Flood defences have held despite taking "a real battering" over the last few weeks, the head of the environment, food and rural affairs committee has told Daybreak.
Anne McIntosh implied the taxpayer could take some small comfort that "flood defences have held in every scenario in these last few weeks", especially after the Environment Agency had its budget slashed as part of the austerity programme.
However, she warned what little money was available would have to go on maintaining existing flood defences if Britain was to withstand storms in the future:
"They will need to be maintained, so it is not just a case of building new homes in appropriate places....but maintaining those flood defences that have served the country so well in this battering that we have seen over the last few days."
MPs have asked Defra to provide more information about how private companies will contribute towards the costs of flood defences.
A spokesman for Defra said that so-called partnership funding is expected to deliver around £148 million up to 2015.
But today's report from the Efra committee calls for more detail on the level of contributions from businesses and organisations that could benefit from the flood defences, and how this will increase in the future.
Shadow environment secretary Maria Eagle has called on Defra to explain how cuts to the Environment Agency, which it funds, will not have an "adverse impact" on communities at risk of flooding.
The Department for Food and Rural Affairs (Defra) has rebutted concerns raised by MPs that the department may struggle to deal with future flooding as a result of cuts to its budget.
A spokesman said the department was currently spending "more money than ever before" on tackling the risk of flooding and coastal erosion, putting the figure at more than £2.3 billion.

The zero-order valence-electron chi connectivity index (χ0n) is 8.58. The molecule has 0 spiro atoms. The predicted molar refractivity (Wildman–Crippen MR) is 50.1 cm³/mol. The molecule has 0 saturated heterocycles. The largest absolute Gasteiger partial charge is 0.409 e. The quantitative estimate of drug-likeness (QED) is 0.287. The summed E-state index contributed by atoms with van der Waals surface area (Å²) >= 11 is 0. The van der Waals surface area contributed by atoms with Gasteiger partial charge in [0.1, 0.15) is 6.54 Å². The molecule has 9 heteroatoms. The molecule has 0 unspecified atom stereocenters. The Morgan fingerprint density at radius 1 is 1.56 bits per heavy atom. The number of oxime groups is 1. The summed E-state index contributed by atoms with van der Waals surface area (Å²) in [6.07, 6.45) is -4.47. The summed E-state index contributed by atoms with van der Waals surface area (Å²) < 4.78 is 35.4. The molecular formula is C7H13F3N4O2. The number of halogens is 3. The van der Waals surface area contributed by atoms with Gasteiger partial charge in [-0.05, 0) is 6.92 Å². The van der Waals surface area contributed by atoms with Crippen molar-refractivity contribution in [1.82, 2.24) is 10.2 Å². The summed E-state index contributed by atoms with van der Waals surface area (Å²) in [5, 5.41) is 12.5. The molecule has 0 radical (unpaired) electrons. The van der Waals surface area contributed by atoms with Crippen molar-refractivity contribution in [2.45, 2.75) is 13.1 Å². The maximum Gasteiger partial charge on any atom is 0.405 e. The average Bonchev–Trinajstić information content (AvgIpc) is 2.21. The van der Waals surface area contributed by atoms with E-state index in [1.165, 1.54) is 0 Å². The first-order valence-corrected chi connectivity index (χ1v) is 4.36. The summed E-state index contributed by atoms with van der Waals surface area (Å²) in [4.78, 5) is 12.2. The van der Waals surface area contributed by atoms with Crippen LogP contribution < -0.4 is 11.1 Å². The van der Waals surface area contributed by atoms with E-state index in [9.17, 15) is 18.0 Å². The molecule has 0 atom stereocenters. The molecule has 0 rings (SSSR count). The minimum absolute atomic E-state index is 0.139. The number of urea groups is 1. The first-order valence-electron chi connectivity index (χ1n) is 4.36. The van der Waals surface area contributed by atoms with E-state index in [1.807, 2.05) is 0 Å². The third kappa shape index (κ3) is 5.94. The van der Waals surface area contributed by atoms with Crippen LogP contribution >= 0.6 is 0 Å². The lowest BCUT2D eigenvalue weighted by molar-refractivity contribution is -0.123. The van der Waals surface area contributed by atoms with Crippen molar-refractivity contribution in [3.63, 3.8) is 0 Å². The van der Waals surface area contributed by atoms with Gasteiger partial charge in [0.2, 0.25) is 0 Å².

"We'll also be making record levels of capital investment and will be spending over £400 million by 2020/21," he added.
"In addition we have provided the Environment Agency with an above-inflation increase of £5 million on their floods maintenance work in 2015/16."
Sea water in four places in the North West have failed to meet european water quality standards according to the Department for Environment, Food and Rural Affairs(DEFRA).
Allonby, Fleetwood, St Annes, Seascale fell below the Bathing Water Directive standards.
Defra says the main sources of pollution are sewage and animal waste washed into water, particularly during rainfall.
Farmers in Carlisle have been learning about a new plan for eliminating Bovine TB. Defra's latest strategy divides the country into areas based on their risk of outbreaks.
It also recommends a combination of badger culls, vaccination and testing.
Watch Ryan Dollard's report here:
Alan Dickinson, farmer and National Farmers' Union (NFU) Cumbria County Chairman.
Farmers in Carlisle have been learning about a new plan for eliminating Bovine TB.
Defra's latest strategy divides the country into areas based on their risk of outbreaks.
It also recommends a combination of badger culls, vaccination and testing. Our region is among the lowest risk areas of the UK, but experts say it is still important that farmers here do their bit to help drive the disease out of the country.
Michael Seals, Chairman, Animal Health and Welfare Board.
Michael Seals, the Chairman of the Animal Health and Welfare Board and Defra representatives is available at the meeting in Carlisle to discuss effective strategies for managing Bovine TB risk. He is also available to hear farmers' thoughts and concerns.